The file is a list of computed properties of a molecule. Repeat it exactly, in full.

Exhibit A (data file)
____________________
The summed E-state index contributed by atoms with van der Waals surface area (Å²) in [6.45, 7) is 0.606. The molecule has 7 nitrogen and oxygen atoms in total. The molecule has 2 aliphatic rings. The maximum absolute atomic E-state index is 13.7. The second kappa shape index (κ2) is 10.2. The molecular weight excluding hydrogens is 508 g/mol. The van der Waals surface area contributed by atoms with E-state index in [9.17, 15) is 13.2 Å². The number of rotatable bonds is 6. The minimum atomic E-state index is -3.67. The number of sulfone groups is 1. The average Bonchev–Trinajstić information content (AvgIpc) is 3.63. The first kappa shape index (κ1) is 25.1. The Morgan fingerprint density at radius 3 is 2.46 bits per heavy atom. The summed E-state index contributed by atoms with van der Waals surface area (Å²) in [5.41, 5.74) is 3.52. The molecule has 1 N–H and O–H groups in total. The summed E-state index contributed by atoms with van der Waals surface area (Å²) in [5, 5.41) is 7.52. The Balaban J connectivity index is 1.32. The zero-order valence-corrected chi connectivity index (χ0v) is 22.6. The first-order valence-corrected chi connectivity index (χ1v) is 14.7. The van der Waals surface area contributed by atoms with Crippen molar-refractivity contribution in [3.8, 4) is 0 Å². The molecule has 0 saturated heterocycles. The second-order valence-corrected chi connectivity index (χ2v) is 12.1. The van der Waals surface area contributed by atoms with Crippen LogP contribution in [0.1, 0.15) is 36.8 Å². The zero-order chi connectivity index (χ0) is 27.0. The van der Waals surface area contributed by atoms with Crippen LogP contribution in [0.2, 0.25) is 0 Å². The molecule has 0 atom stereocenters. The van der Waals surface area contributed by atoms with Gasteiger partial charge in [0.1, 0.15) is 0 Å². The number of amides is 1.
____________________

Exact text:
The summed E-state index contributed by atoms with van der Waals surface area (Å²) in [6.45, 7) is 0.606. The molecule has 7 nitrogen and oxygen atoms in total. The molecule has 2 aliphatic rings. The maximum absolute atomic E-state index is 13.7. The second kappa shape index (κ2) is 10.2. The molecular weight excluding hydrogens is 508 g/mol. The van der Waals surface area contributed by atoms with E-state index in [9.17, 15) is 13.2 Å². The number of rotatable bonds is 6. The minimum atomic E-state index is -3.67. The number of sulfone groups is 1. The average Bonchev–Trinajstić information content (AvgIpc) is 3.63. The first kappa shape index (κ1) is 25.1. The Morgan fingerprint density at radius 3 is 2.46 bits per heavy atom. The summed E-state index contributed by atoms with van der Waals surface area (Å²) in [5.41, 5.74) is 3.52. The molecule has 1 N–H and O–H groups in total. The summed E-state index contributed by atoms with van der Waals surface area (Å²) in [5, 5.41) is 7.52. The Balaban J connectivity index is 1.32. The zero-order valence-corrected chi connectivity index (χ0v) is 22.6. The first-order valence-corrected chi connectivity index (χ1v) is 14.7. The van der Waals surface area contributed by atoms with Crippen molar-refractivity contribution in [3.8, 4) is 0 Å². The molecule has 0 saturated heterocycles. The second-order valence-corrected chi connectivity index (χ2v) is 12.1. The van der Waals surface area contributed by atoms with Crippen LogP contribution in [0.1, 0.15) is 36.8 Å². The zero-order chi connectivity index (χ0) is 27.0. The van der Waals surface area contributed by atoms with Crippen LogP contribution in [0.2, 0.25) is 0 Å². The molecule has 0 atom stereocenters. The van der Waals surface area contributed by atoms with Gasteiger partial charge in [0.1, 0.15) is 0 Å². The number of amides is 1.